Robert G Bone
Professor Bone is a leading civil procedure and intellectual property scholar, known especially for his interdisciplinary and theoretical work. He is currently writing a civil procedure casebook with Lawrence Solum of the University of Illinois College of Law and a number of articles in both the civil procedure and intellectual property fields. Previously, he was a professor of law and Robert Kent Professor in Civil Procedure at Boston University, where he received awards for excellence in teaching, scholarly achievement, and service to the university. He has visited at Harvard and Columbia and began his teaching career at the University of Southern California.
Bone's book, The Economics of Civil Procedure, was translated into Japanese in 2004. His forthcoming publications include an essay on trade secret law, "Trade Secrecy, Innovation, and the Requirement of Reasonable Secrecy Precautions"; an essay on pleading, "Plausibility Pleading Revisited and Revised: A Comment on Ashcroft v. Iqbal"; and three essay contributions to the Encyclopedia of Law and Economics (Elgar). Other important publications include: "Twombly, Pleading Rules, and the Regulation of Court Access," 94 Iowa Law Review 873 (2009); "To Encourage Settlement: Rule 68, Offers of Judgment, and the History of the Federal Rules of Civil Procedure," 102 Northwestern University Law Review 1561 (2008); "Enforcement Costs and Trademark Puzzles," 90 Virginia Law Review 2099 (2004); "A New Look at Trade Secret Law: Doctrine in Search of Justification," 86 California Law Review 241 (1998); "Rethinking the 'Day in Court' Ideal and Nonparty Preclusion," 67 New York University Law Review 193 (1992); and "Mapping the Boundaries of a Dispute: Conceptions of Ideal Lawsuit Structure from the Field Code to the Federal Rules," 89 Columbia Law Review 1 (1989). He has taught and delivered lectures on American civil procedure and intellectual property in England, Canada, Japan, Italy, Israel, and Turkey. Bone is a member of the American Law Institute.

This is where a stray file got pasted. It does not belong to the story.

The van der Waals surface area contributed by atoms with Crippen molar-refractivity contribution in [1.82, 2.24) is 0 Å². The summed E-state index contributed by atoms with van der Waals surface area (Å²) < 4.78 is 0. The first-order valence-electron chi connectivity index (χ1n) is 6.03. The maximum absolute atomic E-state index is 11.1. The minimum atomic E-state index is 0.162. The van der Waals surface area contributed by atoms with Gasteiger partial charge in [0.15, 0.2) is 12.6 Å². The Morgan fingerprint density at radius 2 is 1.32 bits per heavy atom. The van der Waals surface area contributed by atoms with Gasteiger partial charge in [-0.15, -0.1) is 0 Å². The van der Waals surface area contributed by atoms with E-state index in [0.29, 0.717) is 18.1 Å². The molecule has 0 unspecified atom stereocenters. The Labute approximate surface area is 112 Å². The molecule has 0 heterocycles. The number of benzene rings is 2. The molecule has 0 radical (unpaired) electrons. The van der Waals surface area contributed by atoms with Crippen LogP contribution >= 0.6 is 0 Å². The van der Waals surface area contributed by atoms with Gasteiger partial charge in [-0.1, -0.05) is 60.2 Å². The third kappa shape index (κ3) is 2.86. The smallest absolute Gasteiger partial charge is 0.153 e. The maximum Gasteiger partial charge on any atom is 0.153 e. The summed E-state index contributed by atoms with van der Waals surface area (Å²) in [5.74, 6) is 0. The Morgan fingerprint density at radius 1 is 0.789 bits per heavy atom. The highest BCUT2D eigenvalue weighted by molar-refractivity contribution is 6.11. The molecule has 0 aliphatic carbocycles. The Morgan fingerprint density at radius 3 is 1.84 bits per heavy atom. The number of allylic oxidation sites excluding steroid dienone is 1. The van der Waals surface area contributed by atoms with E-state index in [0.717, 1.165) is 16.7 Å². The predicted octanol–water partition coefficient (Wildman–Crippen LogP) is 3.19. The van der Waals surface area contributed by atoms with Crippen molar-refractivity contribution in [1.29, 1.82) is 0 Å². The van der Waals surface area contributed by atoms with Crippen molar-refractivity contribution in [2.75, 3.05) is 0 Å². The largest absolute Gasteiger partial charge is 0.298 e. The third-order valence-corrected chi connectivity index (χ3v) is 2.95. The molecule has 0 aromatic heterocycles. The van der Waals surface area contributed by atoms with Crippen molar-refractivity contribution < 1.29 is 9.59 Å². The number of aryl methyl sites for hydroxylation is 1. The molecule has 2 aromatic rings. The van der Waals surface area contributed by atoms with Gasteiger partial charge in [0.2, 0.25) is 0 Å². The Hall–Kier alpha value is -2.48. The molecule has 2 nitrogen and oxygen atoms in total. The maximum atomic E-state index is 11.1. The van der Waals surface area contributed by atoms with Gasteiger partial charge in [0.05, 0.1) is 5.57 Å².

Bone graduated magna cum laude with a JD from Harvard Law School and earned a BA with distinction in anthropology from Stanford University. He clerked for U.S. District Court Judge W. Arthur Garrity, Jr. and served as an associate at the Boston law firm of Hill & Barlow before joining the University of Southern California law faculty in 1983.